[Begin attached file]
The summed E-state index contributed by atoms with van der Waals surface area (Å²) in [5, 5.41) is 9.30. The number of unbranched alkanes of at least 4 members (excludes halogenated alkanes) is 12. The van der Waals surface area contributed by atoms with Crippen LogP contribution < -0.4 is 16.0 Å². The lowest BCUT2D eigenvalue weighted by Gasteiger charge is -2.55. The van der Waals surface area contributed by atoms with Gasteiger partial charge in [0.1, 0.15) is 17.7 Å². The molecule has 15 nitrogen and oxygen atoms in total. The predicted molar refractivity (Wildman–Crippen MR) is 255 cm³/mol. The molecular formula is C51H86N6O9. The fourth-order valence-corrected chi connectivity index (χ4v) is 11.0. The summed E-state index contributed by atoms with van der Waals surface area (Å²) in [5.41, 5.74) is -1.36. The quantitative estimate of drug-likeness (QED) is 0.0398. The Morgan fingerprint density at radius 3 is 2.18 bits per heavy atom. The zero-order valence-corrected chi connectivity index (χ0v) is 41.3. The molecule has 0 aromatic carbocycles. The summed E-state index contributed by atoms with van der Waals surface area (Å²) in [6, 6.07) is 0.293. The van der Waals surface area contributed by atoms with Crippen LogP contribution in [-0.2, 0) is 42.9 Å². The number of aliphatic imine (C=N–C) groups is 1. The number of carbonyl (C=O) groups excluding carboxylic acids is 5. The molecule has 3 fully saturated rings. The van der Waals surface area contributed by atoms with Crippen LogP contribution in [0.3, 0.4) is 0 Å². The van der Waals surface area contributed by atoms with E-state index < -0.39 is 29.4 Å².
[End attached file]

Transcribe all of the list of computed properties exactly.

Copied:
The summed E-state index contributed by atoms with van der Waals surface area (Å²) in [5, 5.41) is 9.30. The number of unbranched alkanes of at least 4 members (excludes halogenated alkanes) is 12. The van der Waals surface area contributed by atoms with Crippen LogP contribution < -0.4 is 16.0 Å². The lowest BCUT2D eigenvalue weighted by Gasteiger charge is -2.55. The van der Waals surface area contributed by atoms with Gasteiger partial charge in [0.1, 0.15) is 17.7 Å². The molecule has 15 nitrogen and oxygen atoms in total. The predicted molar refractivity (Wildman–Crippen MR) is 255 cm³/mol. The molecular formula is C51H86N6O9. The fourth-order valence-corrected chi connectivity index (χ4v) is 11.0. The summed E-state index contributed by atoms with van der Waals surface area (Å²) in [5.41, 5.74) is -1.36. The quantitative estimate of drug-likeness (QED) is 0.0398. The Morgan fingerprint density at radius 3 is 2.18 bits per heavy atom. The zero-order valence-corrected chi connectivity index (χ0v) is 41.3. The molecule has 0 aromatic carbocycles. The summed E-state index contributed by atoms with van der Waals surface area (Å²) in [6, 6.07) is 0.293. The van der Waals surface area contributed by atoms with Crippen LogP contribution in [-0.2, 0) is 42.9 Å². The number of aliphatic imine (C=N–C) groups is 1. The number of carbonyl (C=O) groups excluding carboxylic acids is 5. The molecule has 3 fully saturated rings. The van der Waals surface area contributed by atoms with Crippen LogP contribution in [0.3, 0.4) is 0 Å². The van der Waals surface area contributed by atoms with E-state index < -0.39 is 29.4 Å².